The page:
A poem a day keeps the blues away

Today is World Poetry Day. I was not aware there was a world poetry day but I should have known seeing as there is a day for everything now. I am not sure when poetry day was first celebrated, but it is a quite a big deal. Some cafes are accepting poems as payments today.

In celebration of this beautiful day, I have decided to put the spotlight on one of my favourite poets- Langston Hughes.

Langston Hughes (1902-1967) was a mixed race American man. As is the norm in America, especially back then, being biracial means you’re black. Though he was of mixed heritage, he identified as Black and this shows in his poems. The themes of race, segregation, struggle, discrimination, black beauty and black pride are prominent and pervasive in his work. He was a prominent figure of the Harlem Renaissance. He wrote about the unglamorous parts of Black life, something that was not taken very kindly by Black people. Hughes discusses this criticism in his autobiography:

“…Others called the book a disgrace to the race, a return to the dialect tradition, and a parading of all our racial defects before the public. . . . The Negro critics and many of the intellectuals were very sensitive about their race in books. (And still are.) In anything that white people were likely to read, they wanted to put their best foot forward, their politely polished and cultural foot—and only that foot.”

You can read more about him and read some of his poetry on the Poetry Foundation website.  There are more of his poems on the Poem Hunter website.

I first came across Mr. Hughes on twitter through a tribute twitter account and I was immediately drawn to his poems. Here are some of my favourites.

I, Too

I, too, sing America.

I am the darker brother.
They send me to eat in the kitchen
When company comes,
But I laugh,
And eat well,
And grow strong.

Tomorrow,
I’ll be at the table
When company comes.
Nobody’ll dare
Say to me,
“Eat in the kitchen,”
Then.

Besides,
They’ll see how beautiful I am
And be ashamed–

I, too, am America.

Dreams

It was a long time ago.
I have almost forgotten my dream.
But it was there then,
In front of me,
Bright like a sun—
My dream.
And then the wall rose,
Rose slowly,
Slowly,
Between me and my dream.
Rose until it touched the sky—
The wall.
Shadow.
I am black.
I lie down in the shadow.
No longer the light of my dream before me,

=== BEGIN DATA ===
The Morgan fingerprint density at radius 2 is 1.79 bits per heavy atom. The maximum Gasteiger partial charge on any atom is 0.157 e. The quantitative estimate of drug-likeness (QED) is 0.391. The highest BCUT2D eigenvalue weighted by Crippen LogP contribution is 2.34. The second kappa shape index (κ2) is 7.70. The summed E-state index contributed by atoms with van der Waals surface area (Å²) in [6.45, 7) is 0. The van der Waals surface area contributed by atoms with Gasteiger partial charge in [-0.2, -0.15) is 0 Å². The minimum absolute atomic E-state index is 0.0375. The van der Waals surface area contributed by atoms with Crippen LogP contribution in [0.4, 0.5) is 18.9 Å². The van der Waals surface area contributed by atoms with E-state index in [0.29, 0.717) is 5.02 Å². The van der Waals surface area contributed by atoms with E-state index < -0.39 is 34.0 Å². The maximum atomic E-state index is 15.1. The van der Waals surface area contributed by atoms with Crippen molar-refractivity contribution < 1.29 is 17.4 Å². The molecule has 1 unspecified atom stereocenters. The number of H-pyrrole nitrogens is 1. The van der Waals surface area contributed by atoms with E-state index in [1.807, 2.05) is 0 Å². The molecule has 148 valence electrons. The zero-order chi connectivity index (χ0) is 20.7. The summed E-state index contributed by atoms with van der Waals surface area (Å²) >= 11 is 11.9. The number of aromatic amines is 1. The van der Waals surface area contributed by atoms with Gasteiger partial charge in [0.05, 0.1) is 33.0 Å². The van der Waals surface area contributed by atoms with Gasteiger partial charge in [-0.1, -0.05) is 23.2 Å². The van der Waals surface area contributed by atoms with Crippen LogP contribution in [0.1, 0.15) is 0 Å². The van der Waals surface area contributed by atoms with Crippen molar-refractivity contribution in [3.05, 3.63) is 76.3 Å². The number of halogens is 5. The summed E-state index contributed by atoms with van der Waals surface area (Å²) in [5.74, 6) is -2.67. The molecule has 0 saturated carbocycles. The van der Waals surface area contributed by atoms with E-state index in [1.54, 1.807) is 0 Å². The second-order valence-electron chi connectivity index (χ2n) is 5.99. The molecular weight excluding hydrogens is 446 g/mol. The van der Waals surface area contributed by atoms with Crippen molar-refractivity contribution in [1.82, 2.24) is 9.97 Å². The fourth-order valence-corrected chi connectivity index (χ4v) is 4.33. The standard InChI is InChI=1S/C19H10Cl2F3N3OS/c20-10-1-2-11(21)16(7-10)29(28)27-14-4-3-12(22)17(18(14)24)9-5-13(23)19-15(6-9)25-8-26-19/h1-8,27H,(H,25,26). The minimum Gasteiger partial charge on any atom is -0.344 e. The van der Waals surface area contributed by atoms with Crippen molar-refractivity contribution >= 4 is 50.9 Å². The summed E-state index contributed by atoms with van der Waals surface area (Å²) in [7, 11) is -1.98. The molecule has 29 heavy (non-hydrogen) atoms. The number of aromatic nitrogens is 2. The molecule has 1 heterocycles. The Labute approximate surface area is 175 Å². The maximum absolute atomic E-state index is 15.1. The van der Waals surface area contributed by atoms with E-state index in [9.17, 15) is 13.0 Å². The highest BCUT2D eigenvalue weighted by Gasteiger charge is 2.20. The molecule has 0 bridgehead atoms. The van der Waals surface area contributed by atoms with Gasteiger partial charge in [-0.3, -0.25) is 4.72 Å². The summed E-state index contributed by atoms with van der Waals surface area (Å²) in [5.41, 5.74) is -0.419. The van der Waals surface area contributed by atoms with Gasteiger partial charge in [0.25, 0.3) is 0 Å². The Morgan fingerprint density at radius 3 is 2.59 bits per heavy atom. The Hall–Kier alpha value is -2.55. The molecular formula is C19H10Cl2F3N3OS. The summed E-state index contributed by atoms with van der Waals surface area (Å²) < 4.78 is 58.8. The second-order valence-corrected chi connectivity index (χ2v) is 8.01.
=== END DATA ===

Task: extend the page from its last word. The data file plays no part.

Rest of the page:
Above me.
Only the thick wall.
Only the shadow.
My hands!
My dark hands!
Break through the wall!
Find my dream!
Help me to shatter this darkness,
To smash this night,
To break this shadow
Into a thousand lights of sun,
Into a thousand whirling dreams
Of sun!

Cross

My old man’s a white old man
And my old mother’s black.
If ever I cursed my white old man
I take my curses back.
If ever I cursed my black old mother
And wished she were in hell,
I’m sorry for that evil wish
And now I wish her well
My old man died in a fine big house.
My ma died in a shack.
I wonder where I’m going to die,
Being neither white nor black?

Democracy
Democracy will not come

Today, this year
Nor ever
Through compromise and fear.

I have as much right
As the other fellow has
To stand
On my two feet
And own the land.

I tire so of hearing people say,
Let things take their course.
Tomorrow is another day.
I do not need my freedom when I’m dead.
I cannot live on tomorrow’s bread.

Freedom
Is a strong seed
Planted
In a great need.

I live here, too.
I want freedom
Just as you.

I continue to dream

I take my dreams and make of them a bronze vase
and a round fountain with a beautiful statue in its center.
And a song with a broken heart and I ask you:
Do you understand my dreams?
Sometimes you say you do,
And sometimes you say you don’t.
Either way it doesn’t matter.
I continue to dream.

Dream Deferred 

What happens to a dream deferred?

Does it dry up
like a raisin in the sun?
Or fester like a sore—
And then run?
Does it stink like rotten meat?
Or crust and sugar over—
like a syrupy sweet?

Maybe it just sags
like a heavy load.

Or does it explode?

 Genius Child

This is a song for the genius child.
Sing it softly, for the song is wild.
Sing it softly as ever you can –
Lest the song get out of hand.

Nobody loves a genius child.

Can you love an eagle,
Tame or wild?
Can you love an eagle,
Wild or tame?
Can you love a monster
Of frightening name?

Nobody loves a genius child.

Kill him – and let his soul run wild.

 

Ballad of the sinner

I went down the road

Dressed to Kill

Straight down the road that leads to hell

 Mother warned me 

Warned me true

Father warned me

and sister too

 But I was bold

Headstrong and wild

I did not act like my mother’s child

 She begged me, please

Stay on the right track

But I was drinking licker,

Jitterbugging back

Going down the road,

All dressed to kill,

The road that leads

Right straight to hell

Pray for me mama!

Suicide note

The calm,
Cool face of the river
Asked me for a kiss.

Happy World Poetry Day!

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